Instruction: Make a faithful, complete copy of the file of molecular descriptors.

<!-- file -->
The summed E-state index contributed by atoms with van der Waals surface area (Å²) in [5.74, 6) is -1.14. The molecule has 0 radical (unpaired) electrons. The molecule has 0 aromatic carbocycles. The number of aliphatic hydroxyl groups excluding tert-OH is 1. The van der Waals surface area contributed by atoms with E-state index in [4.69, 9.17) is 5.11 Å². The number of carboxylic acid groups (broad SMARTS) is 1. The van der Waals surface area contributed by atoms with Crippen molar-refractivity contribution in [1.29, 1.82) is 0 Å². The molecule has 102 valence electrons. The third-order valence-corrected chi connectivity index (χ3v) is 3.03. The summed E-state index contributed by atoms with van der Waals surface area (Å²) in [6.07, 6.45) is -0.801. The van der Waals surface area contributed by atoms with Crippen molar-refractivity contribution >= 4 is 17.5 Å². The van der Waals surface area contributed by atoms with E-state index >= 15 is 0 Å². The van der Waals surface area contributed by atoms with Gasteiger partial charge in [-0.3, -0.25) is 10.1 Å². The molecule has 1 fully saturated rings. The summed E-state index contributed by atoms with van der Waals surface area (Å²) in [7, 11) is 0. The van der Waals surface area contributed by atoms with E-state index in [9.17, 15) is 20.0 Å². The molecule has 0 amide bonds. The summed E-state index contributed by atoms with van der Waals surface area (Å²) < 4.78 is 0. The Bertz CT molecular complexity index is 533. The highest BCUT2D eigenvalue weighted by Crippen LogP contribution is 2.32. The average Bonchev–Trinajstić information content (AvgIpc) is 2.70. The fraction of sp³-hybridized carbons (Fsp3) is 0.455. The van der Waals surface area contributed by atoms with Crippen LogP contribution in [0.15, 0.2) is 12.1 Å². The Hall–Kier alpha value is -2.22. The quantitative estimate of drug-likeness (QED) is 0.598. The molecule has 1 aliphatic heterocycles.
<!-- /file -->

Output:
The summed E-state index contributed by atoms with van der Waals surface area (Å²) in [5.74, 6) is -1.14. The molecule has 0 radical (unpaired) electrons. The molecule has 0 aromatic carbocycles. The number of aliphatic hydroxyl groups excluding tert-OH is 1. The van der Waals surface area contributed by atoms with E-state index in [4.69, 9.17) is 5.11 Å². The number of carboxylic acid groups (broad SMARTS) is 1. The van der Waals surface area contributed by atoms with Crippen molar-refractivity contribution in [1.29, 1.82) is 0 Å². The molecule has 102 valence electrons. The third-order valence-corrected chi connectivity index (χ3v) is 3.03. The summed E-state index contributed by atoms with van der Waals surface area (Å²) in [6.07, 6.45) is -0.801. The van der Waals surface area contributed by atoms with Crippen molar-refractivity contribution >= 4 is 17.5 Å². The van der Waals surface area contributed by atoms with E-state index >= 15 is 0 Å². The van der Waals surface area contributed by atoms with Gasteiger partial charge in [-0.3, -0.25) is 10.1 Å². The molecule has 1 fully saturated rings. The summed E-state index contributed by atoms with van der Waals surface area (Å²) in [7, 11) is 0. The van der Waals surface area contributed by atoms with E-state index in [9.17, 15) is 20.0 Å². The molecule has 0 amide bonds. The summed E-state index contributed by atoms with van der Waals surface area (Å²) < 4.78 is 0. The Bertz CT molecular complexity index is 533. The highest BCUT2D eigenvalue weighted by Crippen LogP contribution is 2.32. The average Bonchev–Trinajstić information content (AvgIpc) is 2.70. The fraction of sp³-hybridized carbons (Fsp3) is 0.455. The van der Waals surface area contributed by atoms with Crippen LogP contribution in [0.15, 0.2) is 12.1 Å². The Hall–Kier alpha value is -2.22. The quantitative estimate of drug-likeness (QED) is 0.598. The molecule has 1 aliphatic heterocycles.